Land Law

Citation(2018) 19 SAL Ann Rev 645
Published date01 December 2018
Date01 December 2018
Interests in land
Mere equity

20.1 In land law, a mere equity ranks the lowest in the hierarchy of interests. A legal or registered interest ranks the highest, followed by an equitable or unregistered interest. Next comes a mere equity, which confers only a personal right or interest that does not, as a general rule, run with the land to bind third parties.

20.2 The effect of a mere equity was illustrated in UJT v UJR.1 The plaintiff, who was the grandson, had applied for a number of orders in relation to a property belonging to his late grandfather's estate. This was to enable him as executor of the estate to sell the property despite the three defendants' continued occupation of it, one of whom was the second defendant, his grandmother. The second defendant had in a suit contended that she had a beneficial interest in the property or otherwise a right to remain in the property until her death.

20.3 In dismissing the second defendant's claim and allowing the plaintiff's application, the High Court held that the second defendant had failed to show on the balance of probabilities that she had contributed to the purchase price of the property. She also failed to prove the existence of any common intention between her and the grandfather as to the beneficial ownership of the property. In the result, there was no purchase price resulting trust or the existence of a common intention constructive trust to give rise to a beneficial interest in the property in her favour.2

20.4 The court was of the view that the question whether a widow had a right to occupy property which used to be the matrimonial home did not appear to be a question that the Singapore courts had addressed before. However, the House of Lords' decision in National Provincial Bank Ltd v Ainsworth3

(“Ainsworth”) would appear to represent the position at common law in Singapore.4 Ainsworth had held that a spouse's right to occupy the matrimonial home was a “mere equity” and not an equitable interest, and that it was determinable at the discretion of the court. It was held to be an equity which was enforceable only against the other spouse, not against third parties. It therefore had no proprietary effect.

20.5 The court noted that Ainsworth had observed that a spouse's equity would not survive a divorce.5 In the case where the other spouse had died, the court reasoned that the marriage would by that spouse's death have also terminated and there would no longer remain any juridical basis for the common law to recognise the claimant spouse's right to occupy what used to be the matrimonial home. Accordingly, in the present case, the second defendant could rely on no such equity as the grandfather had passed away.6 In this regard, given the somewhat inequitable outcome where the marriage was dissolved by death, the court opined that a legislative response similar to that in the UK7 may be apt in Singapore so as to confer on a claimant spouse a judicially protected right of occupation.8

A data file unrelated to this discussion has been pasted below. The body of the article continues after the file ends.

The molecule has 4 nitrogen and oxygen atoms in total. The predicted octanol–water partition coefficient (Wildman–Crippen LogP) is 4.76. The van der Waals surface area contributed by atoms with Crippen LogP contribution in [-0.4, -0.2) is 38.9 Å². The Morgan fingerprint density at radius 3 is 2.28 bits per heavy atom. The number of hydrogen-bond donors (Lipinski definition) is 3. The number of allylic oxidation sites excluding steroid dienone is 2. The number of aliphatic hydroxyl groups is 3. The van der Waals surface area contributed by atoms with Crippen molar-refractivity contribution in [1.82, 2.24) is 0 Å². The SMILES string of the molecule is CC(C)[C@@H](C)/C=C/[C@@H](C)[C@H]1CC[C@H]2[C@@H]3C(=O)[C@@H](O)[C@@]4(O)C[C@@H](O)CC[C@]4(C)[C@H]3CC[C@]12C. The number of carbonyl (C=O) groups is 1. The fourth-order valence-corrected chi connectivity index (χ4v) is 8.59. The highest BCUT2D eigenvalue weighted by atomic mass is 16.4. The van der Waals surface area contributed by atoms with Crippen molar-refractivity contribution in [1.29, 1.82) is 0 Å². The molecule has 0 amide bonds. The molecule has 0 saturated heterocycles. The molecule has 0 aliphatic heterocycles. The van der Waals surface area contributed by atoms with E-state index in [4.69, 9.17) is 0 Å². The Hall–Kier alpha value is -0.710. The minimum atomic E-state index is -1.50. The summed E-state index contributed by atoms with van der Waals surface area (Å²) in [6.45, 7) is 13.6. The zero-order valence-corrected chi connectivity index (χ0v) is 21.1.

Equitable interest

20.6 In Carpe Diem Holdings Pte Ltd v Carpe Diem Playskool Pte Ltd,9 the plaintiff and the first defendant entered into a franchise agreement under which the first defendant was granted franchise rights to operate a childcare and child development centre under the name “Carpe Diem”. The first defendant obtained a lease from the Housing and Development Board (“HDB”) to operate a preschool centre at the premises. The first defendant subsequently assigned the lease to the fourth defendant pursuant to a sale and purchase agreement (“S & P Agreement”). Shortly after, the first defendant was placed in liquidation and the second defendant was appointed as liquidator. The plaintiff commenced proceedings against, inter alia, the second defendant to reverse his decision to complete the assignment of the lease to the fourth defendant on the ground that the assignment was wrongful. The plaintiff asserted that it enjoyed rights superior to the fourth defendant's

over the lease as it had acquired an equitable interest therein on the basis of the exercise of an option in its favour under the franchise agreement.

20.7 The High Court, in dismissing the plaintiff's claims against the defendants, held that the S & P Agreement conferred on the fourth defendant an equitable interest in the lease pending completion of the assignment based on the rule in Lysaght v Edwards.10 While it was true that prior to approval for the assignment being granted by the HDB, the S & P Agreement was still in the process of completion, upon approval being granted, the S & P Agreement became enforceable and the fourth defendant thereby was deemed to have acquired an equitable interest in the lease from the date of the S & P Agreement.11